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New Westminster official community plan hits the final lap

OCP will go to a public hearing on Monday, Sept. 18
Official community plan
New Westminster planner Lynn Roxburgh chats with residents during the official community plan process.

After three years of consulting and planning, the City of New Westminster’s official community plan (OCP) update is heading toward the finish line.

On June 26, council gave two readings to the official community plan amendment bylaw, which, when adopted, would replace the city’s 2011 plan. The city launched the OCP update in the spring of 2014.

Lynn Roxburgh, a senior planner with the city, said she’s grateful to the numerous people who participated in workshops and open houses, stopped by a community booth at various events, invited staff to discuss the OCP at residents associations’ meetings, sent emails, called and submitted petitions during the three-year-process.

“It’s been great to see how engaged the community has been throughout these three years. We are grateful for their time and their commitment to the process,” she told council Monday. “We are really excited to be at this last stage.”

Community members are invited to comment on the OCP or ask questions about the plan at a public hearing in council chambers on Monday, Sept. 18.

The official community plan aims to provide a vision for New Westminster to 2041 and a regulatory framework to guide the city’s growth in the years ahead. In addition to outlining the city’s vision, goals, policies, actions and design guidelines, the plan also includes land-use maps that show the types and locations of land uses that would be considered in the city.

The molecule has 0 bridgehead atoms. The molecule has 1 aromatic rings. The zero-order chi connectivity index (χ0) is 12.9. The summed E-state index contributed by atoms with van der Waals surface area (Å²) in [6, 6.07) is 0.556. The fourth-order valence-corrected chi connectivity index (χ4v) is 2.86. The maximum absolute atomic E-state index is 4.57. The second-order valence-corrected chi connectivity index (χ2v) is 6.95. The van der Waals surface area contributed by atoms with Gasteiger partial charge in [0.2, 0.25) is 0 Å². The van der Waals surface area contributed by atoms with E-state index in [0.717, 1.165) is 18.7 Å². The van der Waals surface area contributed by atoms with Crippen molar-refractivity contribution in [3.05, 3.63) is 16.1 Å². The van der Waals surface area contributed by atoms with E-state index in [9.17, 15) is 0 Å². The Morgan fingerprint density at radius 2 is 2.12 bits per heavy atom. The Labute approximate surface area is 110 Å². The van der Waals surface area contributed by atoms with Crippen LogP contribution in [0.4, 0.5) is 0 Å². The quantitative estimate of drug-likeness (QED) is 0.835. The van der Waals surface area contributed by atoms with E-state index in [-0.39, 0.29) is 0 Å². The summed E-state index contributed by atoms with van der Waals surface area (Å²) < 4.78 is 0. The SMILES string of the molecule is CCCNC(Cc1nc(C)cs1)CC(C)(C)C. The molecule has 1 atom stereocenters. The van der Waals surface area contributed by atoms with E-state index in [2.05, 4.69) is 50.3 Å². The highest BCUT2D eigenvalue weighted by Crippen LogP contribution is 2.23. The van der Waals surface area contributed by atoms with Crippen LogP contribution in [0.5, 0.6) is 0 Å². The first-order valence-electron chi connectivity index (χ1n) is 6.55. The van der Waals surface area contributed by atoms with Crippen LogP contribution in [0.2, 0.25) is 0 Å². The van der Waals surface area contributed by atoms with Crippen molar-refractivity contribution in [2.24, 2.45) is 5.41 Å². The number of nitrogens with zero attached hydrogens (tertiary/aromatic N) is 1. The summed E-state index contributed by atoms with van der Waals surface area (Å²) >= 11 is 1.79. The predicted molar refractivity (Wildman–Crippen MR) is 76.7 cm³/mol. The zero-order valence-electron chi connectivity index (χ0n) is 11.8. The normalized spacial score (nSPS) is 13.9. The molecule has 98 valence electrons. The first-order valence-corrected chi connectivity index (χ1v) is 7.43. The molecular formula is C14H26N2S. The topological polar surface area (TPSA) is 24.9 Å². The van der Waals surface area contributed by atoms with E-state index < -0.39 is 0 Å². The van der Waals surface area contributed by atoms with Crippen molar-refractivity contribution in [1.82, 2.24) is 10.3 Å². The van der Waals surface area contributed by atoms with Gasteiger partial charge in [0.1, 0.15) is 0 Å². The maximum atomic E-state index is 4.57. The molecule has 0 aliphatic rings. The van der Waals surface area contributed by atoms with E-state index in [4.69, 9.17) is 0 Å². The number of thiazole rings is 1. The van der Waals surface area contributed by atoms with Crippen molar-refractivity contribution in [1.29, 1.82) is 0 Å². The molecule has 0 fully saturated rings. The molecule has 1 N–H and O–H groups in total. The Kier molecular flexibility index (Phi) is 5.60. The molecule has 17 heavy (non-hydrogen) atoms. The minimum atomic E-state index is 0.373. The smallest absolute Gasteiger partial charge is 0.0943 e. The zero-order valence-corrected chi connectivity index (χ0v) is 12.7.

A staff report notes that a main focus of the OCP was to increase housing choice by facilitating more ground-oriented, infill housing. That resulted in some residents creating a Yes In New West coalition that advocated for the creation of more row houses, townhouses and carriage and laneway houses to provide more family-friendly housing options – as well as petitions from other residents who are opposed to some of the changes being proposed in their neighbourhoods.

“Based on feedback from the community and direction from council, staff developed an implementation strategy for the housing forms that received the highest level of support during consultation: laneway and carriage houses, and townhouse and row houses,” said the report.

Mayor Jonathan Cote expressed gratitude for the hard work and time staff put into the official community plan update process.

“I really think it has been a rewarding process. I am trying to think of another engagement process with the community that has had this level of discussion,” he said. “We had some real big housing challenges that we were hoping to address through this process. I think at this point we’ll keep an open mind until the end of the process, but I think a lot of great work and a lot of great community discussions have happened.”

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